On the face of it, the Nvidia GeForce RTX 3050 looks like a good-value gaming GPU, bringing you the excellent Ampere architecture for a price of just $249 (£220). However, as with all GPU launches lately, a lack of supply, combined with insatiable demand, has already led to the first batch of RTX 3050 cards selling out on launch day, and they’re now going for at least $100 more than the MSRP on eBay.
At Custom PC, we’ve been reviewing the latest gaming GPUs since 2003, and we run a number of grueling benchmarks in order to gauge performance. Our game tests include measuring the frame rate in Cyberpunk 2077, Doom Eternal, and Metro Exodus, all with and without ray tracing, and we also test with Assassin’s Creed Valhalla. For more information, see our How we test page.
In the meantime, AMD has released the Radeon RX 6500 XT, a card that no one will send us for review, presumably because it’s had a panning in so many places. It has just 4GB of memory attached to a 64-bit interface, a 4x PCIe 4 interface and 1,024 stream processors.
By all reports, it stinks, which in a normal world would be good for the RTX 3050. In the current chaos, though, the Radeon RX 6500 XT is still going for around $189, while the RTX 3050’s price has become overinflated. As a result, the RTX 3050 is now really up against the Radeon RX 6600 and Radeon RX 6600 XT, rather than the 6500 XT, and this makes life much harder for Nvidia’s new ‘budget’ GPU.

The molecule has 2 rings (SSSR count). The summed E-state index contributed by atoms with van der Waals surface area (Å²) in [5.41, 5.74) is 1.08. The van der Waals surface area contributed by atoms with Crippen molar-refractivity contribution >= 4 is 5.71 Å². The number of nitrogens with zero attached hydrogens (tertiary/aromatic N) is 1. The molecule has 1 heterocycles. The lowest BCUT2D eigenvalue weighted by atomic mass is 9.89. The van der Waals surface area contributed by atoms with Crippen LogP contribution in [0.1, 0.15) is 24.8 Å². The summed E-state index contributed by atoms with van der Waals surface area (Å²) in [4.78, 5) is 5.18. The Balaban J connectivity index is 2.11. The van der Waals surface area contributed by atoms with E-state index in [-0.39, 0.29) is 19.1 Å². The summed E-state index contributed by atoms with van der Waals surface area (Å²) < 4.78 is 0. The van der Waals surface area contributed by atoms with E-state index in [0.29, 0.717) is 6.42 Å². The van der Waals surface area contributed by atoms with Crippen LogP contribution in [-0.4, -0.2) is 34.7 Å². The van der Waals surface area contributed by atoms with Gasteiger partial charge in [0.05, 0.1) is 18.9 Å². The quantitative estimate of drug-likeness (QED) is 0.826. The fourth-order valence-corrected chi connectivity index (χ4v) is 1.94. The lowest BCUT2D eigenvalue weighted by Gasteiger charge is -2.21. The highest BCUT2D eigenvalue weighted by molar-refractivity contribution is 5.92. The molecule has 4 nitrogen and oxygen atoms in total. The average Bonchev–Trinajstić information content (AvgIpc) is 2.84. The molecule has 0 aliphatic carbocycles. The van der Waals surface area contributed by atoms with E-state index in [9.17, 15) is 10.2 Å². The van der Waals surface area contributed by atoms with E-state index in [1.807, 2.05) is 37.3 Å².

The price inflation is a shame because the RTX 3050’s spec means it’s almost certainly significantly quicker than the Radeon RX 6500 XT. For starters, it has twice as much memory, with 8GB of GDDR6 VRAM running at 1750MHz (14GHz effective).
It also has a much wider 128-bit memory interface, while the Radeon only has a 64-bit interface, giving the GeForce a total memory bandwidth of 224GB/sec. AMD has previously got around this by allocating loads of L3 Infinity Cache to the pricier GPUs based on the AMD RDNA 2 architecture, but the Radeon RX 6500 XT only has 16MB.